If we can do these things I believe our Lenten season will be truly blessed. Think about it. Use it. ENJOY IT. [All of the italicized text are my own words. I despair at their inadequacy but recognize a chance to grow in humility. I pray my efforts are not in vain but rather prove to be a grace from God.]

St. Thomas Aquinas, the dumb ox, pray for us! St. Maria Goretti, pray for us! St. John of the Cross, pray for us!

Friday, March 14, 2008

More on the Stations...

When I get a chance, I'll write a short write up on the origin of the stations and the graces we obtain in their recitation. For now, though, check out this super amazing article from (of course) New Advent:

The Stations of the Cross (also known as The Via Dolorosa)

From the article:
In conclusion it may be safely asserted that there is no devotion more richly endowed with indulgences than the Way of the Cross, and none which enables us more literally to obey Christ's injunction to take up our cross and follow Him. A perusal of the prayers usually given for this devotion in any manual will show what abundant spiritual graces, apart from the indulgences, may be obtained through a right use of them, and the fact that the Stations may be made either publicly or privately in any church renders the devotion specially suitable for all. One of the most popularly attended Ways of the Cross at the present day is that in the Colosseum at Rome, where every Friday the devotion of the Stations is conducted publicly by a Franciscan Father.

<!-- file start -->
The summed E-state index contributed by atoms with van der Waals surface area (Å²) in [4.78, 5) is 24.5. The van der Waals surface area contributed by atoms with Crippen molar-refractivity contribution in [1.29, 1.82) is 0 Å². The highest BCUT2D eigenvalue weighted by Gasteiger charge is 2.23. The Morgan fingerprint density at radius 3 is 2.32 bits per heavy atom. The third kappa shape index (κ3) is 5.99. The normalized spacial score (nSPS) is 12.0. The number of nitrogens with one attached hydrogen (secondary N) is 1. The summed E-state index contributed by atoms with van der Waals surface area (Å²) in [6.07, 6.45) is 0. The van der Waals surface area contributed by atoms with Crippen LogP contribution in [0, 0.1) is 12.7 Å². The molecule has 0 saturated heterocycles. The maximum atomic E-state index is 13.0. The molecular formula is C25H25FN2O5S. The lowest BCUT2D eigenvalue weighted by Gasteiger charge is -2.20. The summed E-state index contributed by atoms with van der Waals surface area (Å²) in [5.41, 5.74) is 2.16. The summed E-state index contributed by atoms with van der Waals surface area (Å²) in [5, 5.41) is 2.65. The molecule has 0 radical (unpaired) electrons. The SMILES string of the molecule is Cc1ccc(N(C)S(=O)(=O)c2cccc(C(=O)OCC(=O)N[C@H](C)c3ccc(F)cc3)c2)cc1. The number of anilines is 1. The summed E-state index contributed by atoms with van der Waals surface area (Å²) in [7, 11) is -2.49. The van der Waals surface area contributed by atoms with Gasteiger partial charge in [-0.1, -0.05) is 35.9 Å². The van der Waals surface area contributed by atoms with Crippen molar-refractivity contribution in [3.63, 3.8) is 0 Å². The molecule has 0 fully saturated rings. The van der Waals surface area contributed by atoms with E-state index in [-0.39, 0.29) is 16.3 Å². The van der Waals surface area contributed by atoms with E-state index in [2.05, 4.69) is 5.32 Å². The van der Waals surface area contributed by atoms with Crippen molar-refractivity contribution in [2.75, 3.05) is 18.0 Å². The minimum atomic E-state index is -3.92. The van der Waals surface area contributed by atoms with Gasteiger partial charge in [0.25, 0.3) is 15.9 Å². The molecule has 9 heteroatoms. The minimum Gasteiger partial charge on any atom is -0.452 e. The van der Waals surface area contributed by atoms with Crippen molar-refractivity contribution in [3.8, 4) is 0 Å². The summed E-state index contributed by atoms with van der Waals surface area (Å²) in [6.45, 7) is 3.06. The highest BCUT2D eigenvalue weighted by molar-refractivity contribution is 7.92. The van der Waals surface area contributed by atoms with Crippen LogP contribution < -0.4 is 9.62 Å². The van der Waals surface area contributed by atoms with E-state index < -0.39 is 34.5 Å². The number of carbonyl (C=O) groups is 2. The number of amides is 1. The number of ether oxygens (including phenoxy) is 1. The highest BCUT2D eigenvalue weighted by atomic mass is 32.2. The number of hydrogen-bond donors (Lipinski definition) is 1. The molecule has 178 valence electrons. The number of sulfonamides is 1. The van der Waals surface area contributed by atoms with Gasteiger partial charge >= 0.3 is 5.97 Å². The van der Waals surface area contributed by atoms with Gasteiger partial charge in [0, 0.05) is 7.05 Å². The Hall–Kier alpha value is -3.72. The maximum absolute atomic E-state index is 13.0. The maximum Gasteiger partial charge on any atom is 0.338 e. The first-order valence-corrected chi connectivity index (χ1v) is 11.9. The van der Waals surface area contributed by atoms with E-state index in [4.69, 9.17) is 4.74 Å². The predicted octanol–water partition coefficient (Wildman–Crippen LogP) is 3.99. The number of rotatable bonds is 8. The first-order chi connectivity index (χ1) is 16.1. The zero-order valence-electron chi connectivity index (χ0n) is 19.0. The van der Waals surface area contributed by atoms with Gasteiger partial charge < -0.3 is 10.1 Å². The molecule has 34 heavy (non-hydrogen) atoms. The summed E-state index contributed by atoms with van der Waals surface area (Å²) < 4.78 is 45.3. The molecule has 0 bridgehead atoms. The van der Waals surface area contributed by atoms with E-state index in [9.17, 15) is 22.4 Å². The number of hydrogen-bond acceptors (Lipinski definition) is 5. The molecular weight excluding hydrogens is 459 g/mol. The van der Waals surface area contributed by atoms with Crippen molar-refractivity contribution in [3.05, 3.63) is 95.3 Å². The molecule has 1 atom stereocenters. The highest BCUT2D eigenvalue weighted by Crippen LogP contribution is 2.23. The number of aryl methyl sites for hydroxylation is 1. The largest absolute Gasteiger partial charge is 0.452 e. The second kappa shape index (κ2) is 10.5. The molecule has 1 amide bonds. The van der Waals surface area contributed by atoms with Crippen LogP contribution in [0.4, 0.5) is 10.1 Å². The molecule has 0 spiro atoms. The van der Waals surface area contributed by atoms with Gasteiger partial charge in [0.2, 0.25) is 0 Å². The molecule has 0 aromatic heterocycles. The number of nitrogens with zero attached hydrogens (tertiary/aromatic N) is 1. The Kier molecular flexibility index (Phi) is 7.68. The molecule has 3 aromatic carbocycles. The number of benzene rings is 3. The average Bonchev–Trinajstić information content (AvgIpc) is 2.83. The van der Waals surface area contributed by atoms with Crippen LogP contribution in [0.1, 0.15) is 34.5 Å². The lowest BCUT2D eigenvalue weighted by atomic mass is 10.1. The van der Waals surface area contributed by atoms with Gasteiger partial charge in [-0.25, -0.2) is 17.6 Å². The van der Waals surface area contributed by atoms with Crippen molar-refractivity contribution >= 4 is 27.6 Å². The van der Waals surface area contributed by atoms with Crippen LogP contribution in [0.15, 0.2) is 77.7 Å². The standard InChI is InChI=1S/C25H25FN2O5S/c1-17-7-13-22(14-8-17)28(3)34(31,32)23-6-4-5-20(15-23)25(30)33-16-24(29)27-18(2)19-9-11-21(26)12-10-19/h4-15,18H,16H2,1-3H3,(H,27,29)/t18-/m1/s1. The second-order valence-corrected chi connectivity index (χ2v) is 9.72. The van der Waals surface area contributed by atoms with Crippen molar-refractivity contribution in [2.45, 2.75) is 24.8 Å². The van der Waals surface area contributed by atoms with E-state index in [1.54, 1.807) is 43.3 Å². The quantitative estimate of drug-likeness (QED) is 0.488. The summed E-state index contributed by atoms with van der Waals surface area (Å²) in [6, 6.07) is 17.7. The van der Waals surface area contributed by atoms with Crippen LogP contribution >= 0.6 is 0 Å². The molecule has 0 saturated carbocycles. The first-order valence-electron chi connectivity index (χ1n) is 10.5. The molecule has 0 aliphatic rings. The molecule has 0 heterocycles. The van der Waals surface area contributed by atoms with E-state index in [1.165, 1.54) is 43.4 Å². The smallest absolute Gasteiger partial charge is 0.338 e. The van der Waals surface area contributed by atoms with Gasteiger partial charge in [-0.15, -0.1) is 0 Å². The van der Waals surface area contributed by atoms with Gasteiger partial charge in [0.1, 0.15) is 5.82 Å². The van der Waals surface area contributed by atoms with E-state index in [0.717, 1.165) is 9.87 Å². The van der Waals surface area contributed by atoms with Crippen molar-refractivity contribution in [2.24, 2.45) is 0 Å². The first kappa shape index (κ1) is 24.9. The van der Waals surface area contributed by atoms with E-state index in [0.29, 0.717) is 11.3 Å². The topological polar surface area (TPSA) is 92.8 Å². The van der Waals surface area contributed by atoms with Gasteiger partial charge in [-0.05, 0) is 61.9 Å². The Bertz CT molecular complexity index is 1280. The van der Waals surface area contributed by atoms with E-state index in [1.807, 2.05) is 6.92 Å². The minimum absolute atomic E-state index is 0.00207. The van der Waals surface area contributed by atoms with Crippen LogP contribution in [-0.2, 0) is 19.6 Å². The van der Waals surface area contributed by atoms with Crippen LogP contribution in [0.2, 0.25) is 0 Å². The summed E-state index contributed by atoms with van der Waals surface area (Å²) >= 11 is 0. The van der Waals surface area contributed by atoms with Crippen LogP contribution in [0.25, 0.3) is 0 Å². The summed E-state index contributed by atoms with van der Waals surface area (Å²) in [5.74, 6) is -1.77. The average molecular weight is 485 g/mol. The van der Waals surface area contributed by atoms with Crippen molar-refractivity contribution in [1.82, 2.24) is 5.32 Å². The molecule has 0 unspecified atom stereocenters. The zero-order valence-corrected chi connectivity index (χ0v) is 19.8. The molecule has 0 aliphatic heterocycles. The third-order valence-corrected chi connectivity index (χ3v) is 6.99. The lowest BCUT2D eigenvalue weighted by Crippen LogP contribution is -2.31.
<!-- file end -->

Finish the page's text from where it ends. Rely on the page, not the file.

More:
Thursday, March 13, 2008

...and if not... gets vocal

I decided some time ago that I wanted to record and publish a recitation of the Stations of the Cross. As I get older, this practice becomes increasingly important to me and it is my desire to share with the world the beauty of Christ's passion. What better way to share with people that beauty than in the Stations? At least for now...

It's only my first attempt at a podcast and it could use much improvement, but I wanted this to be available to you (and to me) for holy week which is steadily approaching. I did not sing verses of the Stabat Mater in between the stations though it may be an addition I decide to pursue later. For now, simplicity is my style.

I do hope you find this helpful. If you have any feedback you'd like to share, feel free to comment below or shoot me an email. (My email address is listed on the sidebar.)

The Stations of the Cross, recited by Laura H.

May God bless you richly in the coming week...

Tuesday, March 11, 2008

Our Lady and the Tilma

Posted on phatmass:

Our Lady's Response to Legalized Abortion in Mexico